Carroll: “If a person could not have acted otherwise, then you don’t hold them responsible in the same way.”
Carroll here is referring only to human level reasons why the person couldn’t have acted otherwise. The person’s lawyer may claim his client had a mental defect that made him do it but “determinism made him do it” isn’t one of the justifications we consider in our courts.
And I’m saying that determinism should be a FACTOR when it comes to meting out punishments for a crime.
Even if we reject libertarian free will (I do), the concept of free will (as used normally, I think) can be very useful when talking at the level of human psychology. In fact it is crucial for determining when we may need to “punish” someone.
At this level, people are presumed to have free will when they are aware of what they’re doing, are doing it deliberately, and are unencumbered by any overwhelming force, whether physical or psychological, that might be dictating their actions.
Absent any of those components, punishment to discourage a person from breaking the law in the future wouldn’t make sense, because the person was not his “normal self”. Likewise, if the person is shown to be insane, punishment as deterrence doesn’t make sense either, for obvious reasons.
Let’s suppose we’re trying to teach a dog certain behaviors. We can easily accomplish this through rewards and punishments. It doesn’t matter one bit that the dog has no free will. Now let’s assume that one day the dog inadvertently ingests a drug that makes it lose its normal alertness and understanding. That day we wouldn’t punish it if it failed to behave as expected, because we’d realize that “it didn’t know what it was doing”, and that, consequently, punishing it would serve no purpose.
The same logic would apply to us if we rejected libertarian free will. And it is in fact pretty much the way our justice system already determines guilt. The key difference is that if we rejected free will we should logically reject retributive justice. We’d “punish” someone solely for deterrence and safety (never for revenge, or because he “deserves” it). Is that what you mean by “And I’m saying that determinism should be a FACTOR when it comes to meting out punishments for a crime.”?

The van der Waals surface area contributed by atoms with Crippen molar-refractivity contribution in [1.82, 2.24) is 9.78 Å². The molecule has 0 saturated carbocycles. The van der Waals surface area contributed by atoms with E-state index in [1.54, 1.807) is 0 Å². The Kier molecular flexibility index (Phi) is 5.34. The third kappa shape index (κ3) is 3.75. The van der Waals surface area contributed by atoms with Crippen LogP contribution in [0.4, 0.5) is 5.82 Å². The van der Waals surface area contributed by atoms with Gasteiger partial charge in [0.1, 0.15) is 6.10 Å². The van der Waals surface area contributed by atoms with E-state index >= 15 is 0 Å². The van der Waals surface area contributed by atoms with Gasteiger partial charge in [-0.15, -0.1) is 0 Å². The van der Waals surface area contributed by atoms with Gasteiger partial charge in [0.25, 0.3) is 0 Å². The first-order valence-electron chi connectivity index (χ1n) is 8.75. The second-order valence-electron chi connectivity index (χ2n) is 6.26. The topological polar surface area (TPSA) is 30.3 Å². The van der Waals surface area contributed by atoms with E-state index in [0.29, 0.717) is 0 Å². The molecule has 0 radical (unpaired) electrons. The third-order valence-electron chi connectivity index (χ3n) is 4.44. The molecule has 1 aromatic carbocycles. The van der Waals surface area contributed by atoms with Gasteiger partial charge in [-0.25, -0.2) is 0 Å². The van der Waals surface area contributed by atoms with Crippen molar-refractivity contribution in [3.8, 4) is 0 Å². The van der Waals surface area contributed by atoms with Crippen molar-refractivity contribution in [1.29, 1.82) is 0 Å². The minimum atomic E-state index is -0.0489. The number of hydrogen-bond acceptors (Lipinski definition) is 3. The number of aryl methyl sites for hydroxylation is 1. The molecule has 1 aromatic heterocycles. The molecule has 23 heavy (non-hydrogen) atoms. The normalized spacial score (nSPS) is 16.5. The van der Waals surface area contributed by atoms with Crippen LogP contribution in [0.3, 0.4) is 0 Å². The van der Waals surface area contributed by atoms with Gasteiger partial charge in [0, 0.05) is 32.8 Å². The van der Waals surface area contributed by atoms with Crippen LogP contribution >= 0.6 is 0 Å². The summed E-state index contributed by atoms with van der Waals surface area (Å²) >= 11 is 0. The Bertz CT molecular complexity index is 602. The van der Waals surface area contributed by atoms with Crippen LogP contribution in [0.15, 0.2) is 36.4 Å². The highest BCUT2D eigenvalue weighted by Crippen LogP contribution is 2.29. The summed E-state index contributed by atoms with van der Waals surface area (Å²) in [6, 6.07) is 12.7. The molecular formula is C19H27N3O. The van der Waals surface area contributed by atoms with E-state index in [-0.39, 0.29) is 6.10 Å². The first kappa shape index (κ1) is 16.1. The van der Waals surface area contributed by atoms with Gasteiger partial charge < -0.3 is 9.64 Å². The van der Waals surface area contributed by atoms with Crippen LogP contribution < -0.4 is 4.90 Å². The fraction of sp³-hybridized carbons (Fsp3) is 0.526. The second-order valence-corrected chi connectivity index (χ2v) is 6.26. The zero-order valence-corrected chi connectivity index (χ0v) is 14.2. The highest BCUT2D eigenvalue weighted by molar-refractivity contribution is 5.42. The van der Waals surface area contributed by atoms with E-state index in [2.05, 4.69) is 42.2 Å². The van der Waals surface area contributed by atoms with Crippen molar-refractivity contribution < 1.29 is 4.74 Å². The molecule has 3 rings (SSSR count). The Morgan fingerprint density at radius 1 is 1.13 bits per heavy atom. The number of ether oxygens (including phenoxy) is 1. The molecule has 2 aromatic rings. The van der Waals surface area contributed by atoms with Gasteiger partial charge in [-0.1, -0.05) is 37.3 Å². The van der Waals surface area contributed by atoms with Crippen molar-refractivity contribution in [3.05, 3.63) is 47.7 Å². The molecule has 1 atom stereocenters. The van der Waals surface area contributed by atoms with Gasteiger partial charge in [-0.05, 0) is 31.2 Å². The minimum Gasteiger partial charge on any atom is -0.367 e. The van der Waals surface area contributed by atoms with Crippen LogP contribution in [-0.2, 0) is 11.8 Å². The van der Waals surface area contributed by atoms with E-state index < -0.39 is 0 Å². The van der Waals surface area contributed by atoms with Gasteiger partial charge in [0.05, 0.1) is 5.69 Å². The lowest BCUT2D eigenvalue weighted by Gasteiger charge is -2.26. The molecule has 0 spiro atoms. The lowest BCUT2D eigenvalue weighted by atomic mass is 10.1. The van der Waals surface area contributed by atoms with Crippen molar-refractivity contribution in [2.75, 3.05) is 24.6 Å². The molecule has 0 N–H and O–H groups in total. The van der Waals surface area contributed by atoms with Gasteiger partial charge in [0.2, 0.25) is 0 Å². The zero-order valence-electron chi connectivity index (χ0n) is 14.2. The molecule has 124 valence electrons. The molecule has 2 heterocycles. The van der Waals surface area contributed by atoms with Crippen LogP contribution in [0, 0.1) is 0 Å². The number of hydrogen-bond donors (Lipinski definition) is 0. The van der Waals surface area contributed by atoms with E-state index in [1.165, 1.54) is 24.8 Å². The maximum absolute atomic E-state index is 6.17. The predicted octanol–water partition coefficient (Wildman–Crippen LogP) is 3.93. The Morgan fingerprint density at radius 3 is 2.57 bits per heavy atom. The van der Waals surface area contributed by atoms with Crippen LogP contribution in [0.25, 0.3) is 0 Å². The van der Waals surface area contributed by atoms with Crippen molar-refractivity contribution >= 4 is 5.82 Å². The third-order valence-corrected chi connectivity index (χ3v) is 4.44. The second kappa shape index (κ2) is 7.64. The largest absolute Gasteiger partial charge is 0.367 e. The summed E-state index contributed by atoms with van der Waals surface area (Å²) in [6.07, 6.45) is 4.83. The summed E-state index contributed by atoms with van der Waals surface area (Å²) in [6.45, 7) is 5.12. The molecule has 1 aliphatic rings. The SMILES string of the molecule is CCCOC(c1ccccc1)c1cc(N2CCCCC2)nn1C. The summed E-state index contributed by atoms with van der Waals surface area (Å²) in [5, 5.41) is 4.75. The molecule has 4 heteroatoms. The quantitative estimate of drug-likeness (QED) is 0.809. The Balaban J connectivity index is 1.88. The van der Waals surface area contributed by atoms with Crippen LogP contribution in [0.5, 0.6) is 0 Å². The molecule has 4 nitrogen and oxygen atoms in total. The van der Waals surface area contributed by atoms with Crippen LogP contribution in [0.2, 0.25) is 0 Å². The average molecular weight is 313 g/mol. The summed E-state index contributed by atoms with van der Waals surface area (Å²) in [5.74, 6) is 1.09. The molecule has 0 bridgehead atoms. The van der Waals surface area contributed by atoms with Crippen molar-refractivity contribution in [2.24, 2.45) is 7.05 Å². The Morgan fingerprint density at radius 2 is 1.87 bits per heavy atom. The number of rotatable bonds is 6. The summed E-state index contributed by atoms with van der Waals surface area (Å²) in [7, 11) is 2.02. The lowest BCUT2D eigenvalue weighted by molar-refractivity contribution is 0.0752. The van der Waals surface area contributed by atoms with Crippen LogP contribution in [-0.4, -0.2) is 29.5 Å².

I agree with this kind of proposed “justice” framework and I think many (most?) of my fellow determinists do too.
“The person’s lawyer may claim his client had a mental defect that made him do it but ‘determinism made him do it’ isn’t one of the justifications we consider in our courts.”
Right, determinism isn’t a universal excuse that could be used to exculpate anyone. But it does undermine the strong sense of contra-causal blame that accrues when people suppose (as they routinely do) that someone acting sanely and without coercion could have done otherwise, but simply chose not to. Determinism puts agency in a causal context that shows us not to be first causes, which is why it doesn’t get much press in a culture enamored of placing blame.
Taking everything down to “first causes” is extreme reductionism and leads to the chaos we want to avoid. Blame, on the other hand, is purely at the human level of discourse. We can argue about how much to blame someone or what is blameworthy but it is all our choice.
“blameworthy”? Seems a loaded term if what we want is to 1) determine facts (who did what) and 2) decide how to minimize future similar incidents. “All our choice” simply biases how we look at the question.
There’s definitely more to it than whether someone physically committed the act. In particular, we do not blame someone when they have a certain level or kind of mental illness or when someone else held a gun to their head. So there’s lots of bias and the term is indeed “loaded”.
You don’t need the idea of “blame” to take additional relevant information into account. It all falls under “how to minimize”.
I’d argue all cause and effect identification is human level discourse. For any action, there are trillions of actions that led up to it. It’s a human endeavour to say “these are the significant actions in the chain we deem causes.”